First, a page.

Refactoring with let Block Scope

While I was refactoring a code challenge today, I learned something very cool about ES6 variable declarations via the let keyword vs. variable declarations via the var keyword. let is scoped to the nearest block while var is scoped to the nearest function. This is particularly important in the context of loops because let will create a new binding of a variable for each iteration; var will only create one binding.

When you have a callback inside a loop that relies on separate bindings at each step, using let saves you the headache of wrapping the callback in a closure to make copies of the variable at each increment. The canonical example is calling JavaScript’s setTimeout() function inside a loop to execute a function or code snippet after a specified period of time (delay) in milliseconds:

Let’s take a look at how this informed the refactoring of my code.

I was tasked with building a tool that takes a sequence of CSS styles as input and uses vanilla JavaScript to apply each step in the sequence to the DOM, animating an element over time.

The input consists of a 2D array of CSS styles, where each array has a time delay and any number of style objects.

To implement the animator, I looped over the input and set timers to update the style of an element in the DOM after a delay. let‘s block scope binding allowed me to refactor my code without a closure.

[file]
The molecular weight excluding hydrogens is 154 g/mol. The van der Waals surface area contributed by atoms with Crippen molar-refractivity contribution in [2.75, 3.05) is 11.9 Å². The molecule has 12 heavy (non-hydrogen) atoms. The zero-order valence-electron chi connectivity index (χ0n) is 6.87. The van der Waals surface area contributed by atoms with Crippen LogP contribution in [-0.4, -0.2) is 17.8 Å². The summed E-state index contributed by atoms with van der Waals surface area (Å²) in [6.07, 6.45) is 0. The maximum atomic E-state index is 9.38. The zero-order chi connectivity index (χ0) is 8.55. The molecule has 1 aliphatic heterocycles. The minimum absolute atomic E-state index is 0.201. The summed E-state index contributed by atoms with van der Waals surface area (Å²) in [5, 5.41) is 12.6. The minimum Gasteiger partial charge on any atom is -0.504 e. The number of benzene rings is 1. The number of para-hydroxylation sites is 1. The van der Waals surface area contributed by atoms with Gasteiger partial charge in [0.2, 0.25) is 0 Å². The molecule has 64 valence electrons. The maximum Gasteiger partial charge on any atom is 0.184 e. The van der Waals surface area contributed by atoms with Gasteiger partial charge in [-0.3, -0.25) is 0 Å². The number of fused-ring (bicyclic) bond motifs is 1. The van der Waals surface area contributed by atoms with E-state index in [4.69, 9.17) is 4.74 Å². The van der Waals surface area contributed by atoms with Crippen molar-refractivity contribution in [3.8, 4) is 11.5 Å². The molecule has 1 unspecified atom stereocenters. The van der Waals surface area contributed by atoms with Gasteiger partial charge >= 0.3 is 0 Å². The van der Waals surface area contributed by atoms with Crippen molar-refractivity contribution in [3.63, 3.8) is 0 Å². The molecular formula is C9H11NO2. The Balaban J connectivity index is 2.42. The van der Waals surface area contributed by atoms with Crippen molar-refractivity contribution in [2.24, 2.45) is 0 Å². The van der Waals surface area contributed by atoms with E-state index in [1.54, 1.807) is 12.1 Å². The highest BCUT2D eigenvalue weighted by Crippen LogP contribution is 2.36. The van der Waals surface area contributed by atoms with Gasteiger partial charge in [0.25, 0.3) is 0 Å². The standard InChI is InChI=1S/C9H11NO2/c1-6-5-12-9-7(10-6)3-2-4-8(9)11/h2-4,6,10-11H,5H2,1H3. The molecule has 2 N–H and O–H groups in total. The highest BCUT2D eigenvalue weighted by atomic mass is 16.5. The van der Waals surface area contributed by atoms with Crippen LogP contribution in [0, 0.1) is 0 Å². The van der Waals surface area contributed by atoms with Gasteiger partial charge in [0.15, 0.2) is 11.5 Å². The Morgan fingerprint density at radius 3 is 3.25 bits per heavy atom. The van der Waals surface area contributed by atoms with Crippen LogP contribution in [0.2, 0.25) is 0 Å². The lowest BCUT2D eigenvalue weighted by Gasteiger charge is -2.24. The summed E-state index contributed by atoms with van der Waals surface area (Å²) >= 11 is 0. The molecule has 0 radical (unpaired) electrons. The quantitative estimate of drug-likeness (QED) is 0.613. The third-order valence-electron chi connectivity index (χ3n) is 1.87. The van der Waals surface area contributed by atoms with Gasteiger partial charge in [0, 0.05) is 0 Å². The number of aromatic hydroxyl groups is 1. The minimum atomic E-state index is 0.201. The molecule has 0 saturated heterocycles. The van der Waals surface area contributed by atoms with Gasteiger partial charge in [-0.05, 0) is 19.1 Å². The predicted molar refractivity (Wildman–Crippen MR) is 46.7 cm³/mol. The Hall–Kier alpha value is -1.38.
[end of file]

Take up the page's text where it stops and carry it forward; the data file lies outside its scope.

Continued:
An integral part of the challenge is that each step is relative to the previous step. So it’s not enough to apply the styles at step 2 after 200 milliseconds (see input array above); step 2 must be applied after delay + delaySoFar milliseconds, or 300 milliseconds. Likewise, step 3 must be applied after 500 milliseconds.

To persist the cumulative delay, on line 29 above, I declare the variable delaySoFar outside of the loop. Inside of the loop, I set each step’s delay to the sum of the current delay (sequence[0]) and delaySoFarOn line 36, I invoke setTimeOut(), without a closure thanks to let‘s block scope binding. Inside each timer, I set the style of an element in the DOM after the current delay. Last, after the timer is set but before the next loop, I update delaySoFar. The result animates the element and each step’s delay is relative to the previous step.

I really enjoyed this code challenge. The efficiency of let‘s block scoping is nifty.